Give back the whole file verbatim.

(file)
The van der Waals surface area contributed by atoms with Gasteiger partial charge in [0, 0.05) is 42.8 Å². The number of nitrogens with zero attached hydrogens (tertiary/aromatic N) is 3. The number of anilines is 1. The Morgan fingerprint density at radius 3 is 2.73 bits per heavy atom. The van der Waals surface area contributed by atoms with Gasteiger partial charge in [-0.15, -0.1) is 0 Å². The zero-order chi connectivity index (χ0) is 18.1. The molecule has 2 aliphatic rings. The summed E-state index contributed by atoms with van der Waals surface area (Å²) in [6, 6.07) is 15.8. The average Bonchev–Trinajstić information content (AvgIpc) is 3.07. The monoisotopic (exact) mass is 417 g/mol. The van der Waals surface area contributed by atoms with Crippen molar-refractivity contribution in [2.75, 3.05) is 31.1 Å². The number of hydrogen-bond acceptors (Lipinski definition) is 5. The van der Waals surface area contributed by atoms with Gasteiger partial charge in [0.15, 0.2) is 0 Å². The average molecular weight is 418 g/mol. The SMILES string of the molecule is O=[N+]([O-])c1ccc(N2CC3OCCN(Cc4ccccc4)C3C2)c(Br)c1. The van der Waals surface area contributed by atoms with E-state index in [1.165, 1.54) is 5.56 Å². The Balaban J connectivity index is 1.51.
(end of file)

The van der Waals surface area contributed by atoms with Gasteiger partial charge in [0, 0.05) is 42.8 Å². The number of nitrogens with zero attached hydrogens (tertiary/aromatic N) is 3. The number of anilines is 1. The Morgan fingerprint density at radius 3 is 2.73 bits per heavy atom. The van der Waals surface area contributed by atoms with Gasteiger partial charge in [-0.15, -0.1) is 0 Å². The zero-order chi connectivity index (χ0) is 18.1. The molecule has 2 aliphatic rings. The summed E-state index contributed by atoms with van der Waals surface area (Å²) in [6, 6.07) is 15.8. The average Bonchev–Trinajstić information content (AvgIpc) is 3.07. The monoisotopic (exact) mass is 417 g/mol. The van der Waals surface area contributed by atoms with Crippen molar-refractivity contribution in [2.75, 3.05) is 31.1 Å². The number of hydrogen-bond acceptors (Lipinski definition) is 5. The van der Waals surface area contributed by atoms with Gasteiger partial charge in [0.15, 0.2) is 0 Å². The average molecular weight is 418 g/mol. The SMILES string of the molecule is O=[N+]([O-])c1ccc(N2CC3OCCN(Cc4ccccc4)C3C2)c(Br)c1. The van der Waals surface area contributed by atoms with E-state index in [1.165, 1.54) is 5.56 Å². The Balaban J connectivity index is 1.51.